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Kesayev Report Points a Finger in Beslan

Published: December 9, 2005 (Issue # 1129)


Last week, the results of a North Ossetian parliamentary investigation into the terrorist attack in Beslan were made public. The report went largely unnoticed. The pro-government media shied away from a number of awkward conclusions, while the opposition was dissatisfied with the level of invective directed at the government of President Vladimir Putin.

There is no question that the parliamentary commission, headed by Stanislav Kesayev, deputy speaker of the North Ossetian legislature, came under enormous pressure. A good deal was also clearly cut out of the report in order to preserve the main point — to determine who and what caused the first explosion in the school gymnasium, after which government troops stormed the school.

Three scenarios were in circulation before the report came out. The first, advanced by the prosecutors, held that the terrorists set off the bomb. The second version was offered by Nurpashi Kulayev, the lone suspected terrorist in federal custody: The explosion occurred after a sniper took out the terrorist who had his foot on the detonator. This is also what terrorist ringleader Ruslan Khuchbarov told authorities by telephone immediately after the explosion. According to the third version, the terrorists designated one man to blow everything up if things went wrong. This version says that on Sept. 3, 2004, at 1:03 p.m., that’s exactly what he did.

None of these versions was ever substantiated. Khuchbarov’s statement doesn’t count for much. That’s exactly what you would expect him to say in the heat of the moment even if he had detonated the bomb himself. As for the sniper, there was no place for him to hide. In order to get a clean shot he would have been exposed in an open area with no cover apart from a small outbuilding.

More importantly, none of these versions explains why only a single bomb went off. If the bombs were wired together, they should all have gone off at once. The Kesayev report concluded that there were three explosions, not one: two small explosions at 1:03 p.m. and 1:05 p.m., followed by a large blast — the actual bomb — at 1:29 p.m.

So what exploded at 1:03 p.m. and 1:05 p.m.? Something blew a hole in the ceiling, through which the hostages “saw the sky.” A column of dust and smoke can be seen on video footage rising to a height of some 15 meters above the roof, indicating an explosion on the roof itself, not inside the gym. The sound of a grenade launcher firing can be heard on audiotape. A second shot quickly followed, blowing a hole in the north wall of the gym. Hostages then began to jump through the windows and the shooting started. Only 26 minutes after the rooftop explosion did the terrorists’ bomb go off.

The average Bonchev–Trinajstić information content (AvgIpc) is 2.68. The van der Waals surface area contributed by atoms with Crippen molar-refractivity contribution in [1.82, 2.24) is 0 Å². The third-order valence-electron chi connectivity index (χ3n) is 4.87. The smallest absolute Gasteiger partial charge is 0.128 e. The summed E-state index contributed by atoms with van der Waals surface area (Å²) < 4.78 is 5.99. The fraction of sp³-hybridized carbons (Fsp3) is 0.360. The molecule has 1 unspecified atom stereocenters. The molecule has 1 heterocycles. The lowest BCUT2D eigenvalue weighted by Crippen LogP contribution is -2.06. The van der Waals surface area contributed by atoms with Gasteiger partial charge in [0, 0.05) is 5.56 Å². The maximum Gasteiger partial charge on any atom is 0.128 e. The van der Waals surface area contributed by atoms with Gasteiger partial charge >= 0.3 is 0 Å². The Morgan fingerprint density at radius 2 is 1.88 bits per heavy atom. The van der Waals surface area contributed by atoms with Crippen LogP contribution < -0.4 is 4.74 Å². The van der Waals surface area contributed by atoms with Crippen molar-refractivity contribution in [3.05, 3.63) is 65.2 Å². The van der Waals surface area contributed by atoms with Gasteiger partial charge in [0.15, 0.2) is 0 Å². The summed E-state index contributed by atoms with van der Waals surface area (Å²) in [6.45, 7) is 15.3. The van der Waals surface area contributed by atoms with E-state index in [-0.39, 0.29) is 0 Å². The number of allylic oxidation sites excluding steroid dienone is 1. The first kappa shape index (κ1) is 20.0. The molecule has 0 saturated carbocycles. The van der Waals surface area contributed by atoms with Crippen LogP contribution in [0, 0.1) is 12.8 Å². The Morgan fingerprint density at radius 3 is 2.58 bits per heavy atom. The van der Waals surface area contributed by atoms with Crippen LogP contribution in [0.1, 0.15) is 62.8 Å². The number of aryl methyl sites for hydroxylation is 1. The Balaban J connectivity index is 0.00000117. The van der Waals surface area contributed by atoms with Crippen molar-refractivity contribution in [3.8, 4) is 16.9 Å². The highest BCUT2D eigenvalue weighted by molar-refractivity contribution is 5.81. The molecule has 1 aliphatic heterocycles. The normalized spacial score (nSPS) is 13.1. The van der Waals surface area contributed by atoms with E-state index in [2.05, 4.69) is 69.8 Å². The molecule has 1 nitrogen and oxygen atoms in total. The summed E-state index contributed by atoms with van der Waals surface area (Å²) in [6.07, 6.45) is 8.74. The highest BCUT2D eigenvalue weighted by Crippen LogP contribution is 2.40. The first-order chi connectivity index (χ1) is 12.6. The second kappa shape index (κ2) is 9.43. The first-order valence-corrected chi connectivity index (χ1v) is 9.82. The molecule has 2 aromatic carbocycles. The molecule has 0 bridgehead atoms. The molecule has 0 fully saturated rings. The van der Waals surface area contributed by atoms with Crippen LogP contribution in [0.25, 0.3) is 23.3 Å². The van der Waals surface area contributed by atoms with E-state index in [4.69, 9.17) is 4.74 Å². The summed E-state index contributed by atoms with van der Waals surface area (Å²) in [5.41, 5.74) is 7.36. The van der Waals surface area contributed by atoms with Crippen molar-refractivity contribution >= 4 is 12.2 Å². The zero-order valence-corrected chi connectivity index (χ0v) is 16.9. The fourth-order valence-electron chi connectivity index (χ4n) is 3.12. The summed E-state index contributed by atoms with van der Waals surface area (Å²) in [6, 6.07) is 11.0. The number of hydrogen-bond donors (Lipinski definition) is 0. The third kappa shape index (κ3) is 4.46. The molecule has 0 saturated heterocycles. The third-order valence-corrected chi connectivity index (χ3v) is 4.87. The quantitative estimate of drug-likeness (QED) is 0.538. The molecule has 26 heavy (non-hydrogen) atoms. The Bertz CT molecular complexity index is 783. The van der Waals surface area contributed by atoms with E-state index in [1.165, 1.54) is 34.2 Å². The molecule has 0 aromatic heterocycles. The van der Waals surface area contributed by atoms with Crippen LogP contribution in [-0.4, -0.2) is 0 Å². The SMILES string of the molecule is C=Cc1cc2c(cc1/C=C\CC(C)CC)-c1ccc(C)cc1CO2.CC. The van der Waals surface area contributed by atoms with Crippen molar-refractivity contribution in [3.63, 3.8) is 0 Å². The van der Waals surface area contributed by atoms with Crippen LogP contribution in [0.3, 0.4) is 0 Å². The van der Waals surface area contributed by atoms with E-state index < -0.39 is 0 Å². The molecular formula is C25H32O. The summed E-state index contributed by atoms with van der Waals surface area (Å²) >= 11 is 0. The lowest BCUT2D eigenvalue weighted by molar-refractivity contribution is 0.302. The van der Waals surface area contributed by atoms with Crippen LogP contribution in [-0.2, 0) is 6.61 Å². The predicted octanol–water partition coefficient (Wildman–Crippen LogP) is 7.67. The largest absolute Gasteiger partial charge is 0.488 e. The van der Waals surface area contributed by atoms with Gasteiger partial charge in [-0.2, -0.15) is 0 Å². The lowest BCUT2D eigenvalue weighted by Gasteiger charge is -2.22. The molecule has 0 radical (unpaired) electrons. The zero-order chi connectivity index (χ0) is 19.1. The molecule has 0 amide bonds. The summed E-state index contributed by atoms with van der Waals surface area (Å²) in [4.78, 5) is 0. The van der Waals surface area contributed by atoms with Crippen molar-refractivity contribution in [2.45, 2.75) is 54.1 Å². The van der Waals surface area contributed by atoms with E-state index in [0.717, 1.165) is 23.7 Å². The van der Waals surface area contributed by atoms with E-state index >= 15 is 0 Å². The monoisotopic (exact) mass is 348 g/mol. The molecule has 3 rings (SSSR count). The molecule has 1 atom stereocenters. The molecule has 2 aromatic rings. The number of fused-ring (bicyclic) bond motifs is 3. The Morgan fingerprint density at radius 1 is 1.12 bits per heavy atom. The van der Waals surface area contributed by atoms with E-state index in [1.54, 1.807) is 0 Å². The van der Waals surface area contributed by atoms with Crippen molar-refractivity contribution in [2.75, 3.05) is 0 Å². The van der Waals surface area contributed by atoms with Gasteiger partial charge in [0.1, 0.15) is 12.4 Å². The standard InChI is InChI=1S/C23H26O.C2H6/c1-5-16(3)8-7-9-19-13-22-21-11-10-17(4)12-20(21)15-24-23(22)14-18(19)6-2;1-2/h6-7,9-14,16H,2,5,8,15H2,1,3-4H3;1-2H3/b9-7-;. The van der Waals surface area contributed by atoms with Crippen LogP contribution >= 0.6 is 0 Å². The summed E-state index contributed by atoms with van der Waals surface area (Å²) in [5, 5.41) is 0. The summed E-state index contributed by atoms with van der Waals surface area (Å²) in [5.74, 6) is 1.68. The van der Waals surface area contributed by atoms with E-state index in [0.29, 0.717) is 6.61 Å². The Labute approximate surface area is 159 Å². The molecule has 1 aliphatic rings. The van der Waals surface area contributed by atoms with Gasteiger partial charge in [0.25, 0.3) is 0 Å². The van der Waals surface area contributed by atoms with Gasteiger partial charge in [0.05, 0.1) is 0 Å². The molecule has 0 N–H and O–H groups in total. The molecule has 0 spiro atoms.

The report also questioned the role of two deputies to Federal Security Service director Nikolai Patrushev in the counterterrorist operation. The commission had been able to establish what all of the command centers in Beslan had been up to during the siege, with one exception: the team led by Vladimir Pronichev and Vladimir Anisimov.

The upshot is that one of the command centers in Beslan set out to eliminate the terrorists, not to free the hostages. For this group, it would have been very convenient if the hostages were removed from the equation. Troops could then move in and wipe out the bad guys, and civilian deaths could be blamed on a miscue by the terrorists.

The simplest way to accomplish this would be to set off the terrorists’ own bomb. But here they ran into a little problem: The snipers couldn’t get a clear shot at the terrorist with his foot on the detonator.

This problem was resolved with the help of a grenade launcher. Did the feds have the plans for the school? Yes. Did the plans indicate where the basketball hoop was attached to the wall? Yes. Did they know the bomb was hung up in the hoop? Yes.

The snipers needed a clear shot. A soldier with a grenade launcher could fire from the roof of any nearby apartment building.

Yulia Latynina hosts a political talk show on Ekho Moskvy radio.





 


ALL ABOUT TOWN

Saturday, Oct. 25


AVA Expo, the eighth edition of the event revolving around all things pop, returns to Lenexpo this weekend. Geeks, nerds, dweebs and dorks will have their chance to talk science fiction and explore a variety of international pop culture. Tickets for the event can be purchased on their website at avaexpo.ru.



Sunday, Oct. 26


Zenit St. Petersburg returns home for the first time in nearly a month as they host Mordovia Saransk in a Russian Premier League game. Currently at the top of the league thanks to their undefeated start to the season, the northern club hopes to extend the gap between them and second-place CSKA Moscow and win the title for the first time in three years. Tickets are available at the stadium box office or on the club’s website.



Monday, Oct. 27


Today marks the end of the art exhibit “Neophobia” at the Erarta Museum. Artists Alexey Semichov and Andrei Kuzmin took a neo-modernist approach to represent the array of fears that are ever-present throughout our lives. Tickets are 200 rubles ($4.90).



Tuesday, Oct. 28


The Domina Prestige St. Petersburg hotel plays host to SPIBA’s Marketing and Communications Committee’s round table discussion on “Government Relations Practices in Russia” this morning. The discussion starts at 9:30 a.m. and participation must be confirmed by Oct. 24.



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